Nothing is sacred in this country. Anything and everything that can possibly be commercialized, has. Not that there's anything wrong with that; after all, innovation is simply learning how to capitalize on things in new ways. But one of the most fascinating modern innovations is the convergence of commerce and art, in all of its many forms - the pinnacle of human expression and creativity turned profitable. The forces of industrialization and individual uniqueness could not be more polar opposite, and the efforts of many to resist have created a wondrous dichotomy. On one hand you have the stereotypical starving artist, the passionate idealist who sacrifices all hope of financial stability for the sake of creating beauty. On the other hand you have the brand, the person whose mass appeal to all but the most discerning of consumers makes them a goldmine waiting to be tapped. The difference between these two, simple aesthetic and true meaning, can be blurry. One demands to be seen, heard, or experienced by all while the other seeks only to exist. But there is one area in particular where the clash between culture and counter-culture has become game-changing - the music industry.
The thing about music is its scope. The popularity and accessibility of the medium has given rise to a staggeringly lucrative industry, while at the same time fueling an "indie" resistance so passionate that it almost singlehandedly influenced the revival the hipster subculture. Behind it all are the five major corporate labels - Universal Music Group, Sony Music Entertainment, Warner Music Group, EMI, and Live Nation - whose attempts at mass production have resulted in billboard charts literally full of indistinguishable cookie-cutters. Theirs is a system that works for some. Artists can make a killing cashing in on their tight bodies and carefully crafted images, all without having to learn a single chord. Consumers are rewarded with a sound that is catchy and familiar to them. But the forces that built Justin Bieber's bank account are not harmless. The subtle tricks used by these kings of commerce have degraded the art form as a whole, both for artists and listeners alike.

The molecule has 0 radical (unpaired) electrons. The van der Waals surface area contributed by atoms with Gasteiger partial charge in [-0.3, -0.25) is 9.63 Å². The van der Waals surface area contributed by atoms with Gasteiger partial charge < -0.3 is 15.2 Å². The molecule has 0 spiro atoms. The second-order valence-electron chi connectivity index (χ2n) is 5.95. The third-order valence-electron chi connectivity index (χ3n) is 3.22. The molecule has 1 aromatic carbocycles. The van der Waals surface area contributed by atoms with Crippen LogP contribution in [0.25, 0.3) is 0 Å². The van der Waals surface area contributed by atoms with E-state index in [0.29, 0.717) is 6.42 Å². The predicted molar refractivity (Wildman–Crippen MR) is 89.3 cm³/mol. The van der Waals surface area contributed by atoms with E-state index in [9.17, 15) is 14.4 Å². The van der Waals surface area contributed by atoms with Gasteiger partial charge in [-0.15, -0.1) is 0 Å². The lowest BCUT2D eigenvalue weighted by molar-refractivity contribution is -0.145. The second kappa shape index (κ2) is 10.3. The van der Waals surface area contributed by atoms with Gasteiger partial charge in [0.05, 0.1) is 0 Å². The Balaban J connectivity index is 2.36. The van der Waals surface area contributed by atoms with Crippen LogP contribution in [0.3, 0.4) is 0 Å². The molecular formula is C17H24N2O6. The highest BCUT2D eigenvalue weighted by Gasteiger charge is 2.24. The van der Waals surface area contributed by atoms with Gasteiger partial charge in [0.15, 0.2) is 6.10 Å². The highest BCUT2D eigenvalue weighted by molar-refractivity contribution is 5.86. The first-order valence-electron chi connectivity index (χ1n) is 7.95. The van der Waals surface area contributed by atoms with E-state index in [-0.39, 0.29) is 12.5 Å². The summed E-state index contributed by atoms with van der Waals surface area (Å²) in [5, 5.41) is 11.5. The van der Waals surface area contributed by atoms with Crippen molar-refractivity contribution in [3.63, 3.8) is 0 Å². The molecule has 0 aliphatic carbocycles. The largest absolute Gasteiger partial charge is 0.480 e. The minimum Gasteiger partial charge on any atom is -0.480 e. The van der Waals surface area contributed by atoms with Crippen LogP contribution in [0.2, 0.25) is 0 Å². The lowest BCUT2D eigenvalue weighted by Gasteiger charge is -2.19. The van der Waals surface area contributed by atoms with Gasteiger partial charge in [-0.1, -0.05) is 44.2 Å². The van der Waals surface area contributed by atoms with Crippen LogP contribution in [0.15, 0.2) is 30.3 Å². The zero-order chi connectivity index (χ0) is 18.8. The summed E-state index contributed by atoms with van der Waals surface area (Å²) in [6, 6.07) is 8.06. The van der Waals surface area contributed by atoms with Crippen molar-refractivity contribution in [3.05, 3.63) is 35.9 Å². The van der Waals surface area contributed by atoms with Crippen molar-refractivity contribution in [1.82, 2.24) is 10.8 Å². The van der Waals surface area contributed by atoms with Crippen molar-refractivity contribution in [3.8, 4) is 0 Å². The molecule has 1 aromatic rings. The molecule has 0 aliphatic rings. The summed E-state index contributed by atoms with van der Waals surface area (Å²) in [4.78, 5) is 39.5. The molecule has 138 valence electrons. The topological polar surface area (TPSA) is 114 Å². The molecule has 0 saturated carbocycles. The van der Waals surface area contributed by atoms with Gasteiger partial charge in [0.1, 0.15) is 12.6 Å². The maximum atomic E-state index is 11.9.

The defining element of a "major" record label (as opposed to an indie one) is the fact that it owns the means of distribution. As a result, it can be difficult for aspiring musicians to have their art heard or bought without making a deal with the devil. This applies to both live and recorded music. The former is overwhelmingly dominated by Live Nation. They are not only the largest promoter of live music, but they also own Ticketmaster and most of the large venues in the U.S. This gives them unprecedented power to influence ticket prices and tack on extra fees, something that some artists have fought against with limited success. According to the Chicago Tribune: "Since Ticketmaster and Live Nation came to dominate their respective industries over the last decade, concert prices have more than doubled and service fees for processing tickets have climbed to as high as 50 percent per order. In 1995, Pearl Jam tried to boycott Ticketmaster because the agency was charging more than $2 for an $18 ticket. The band found it nearly impossible to tour outside that system because Ticketmaster was locked into long-term deals with most major concert venues nationwide."
In the recording studio things are no better. In a typical deal, the record label will provide the artist with an advance in exchange for recording a pre-determined amount of songs or albums. The label will oversee the process and pay all costs including recording fees, marketing and promotion, and manufacturing and distribution of physical media (CD's, vinyl, etc.) if necessary. The artist will also receive royalties based on online or in-store sales, merchandising, and so forth. But the catch is that the artist must give up ownership to their own music, something that often comes with additional layers of control over varying other aspects of their likeness - everything down to what they wear to how they walk, talk, and act. They become walking endorsements of themselves, where their very image is a marketing ploy meant to appeal to a targeted demographic.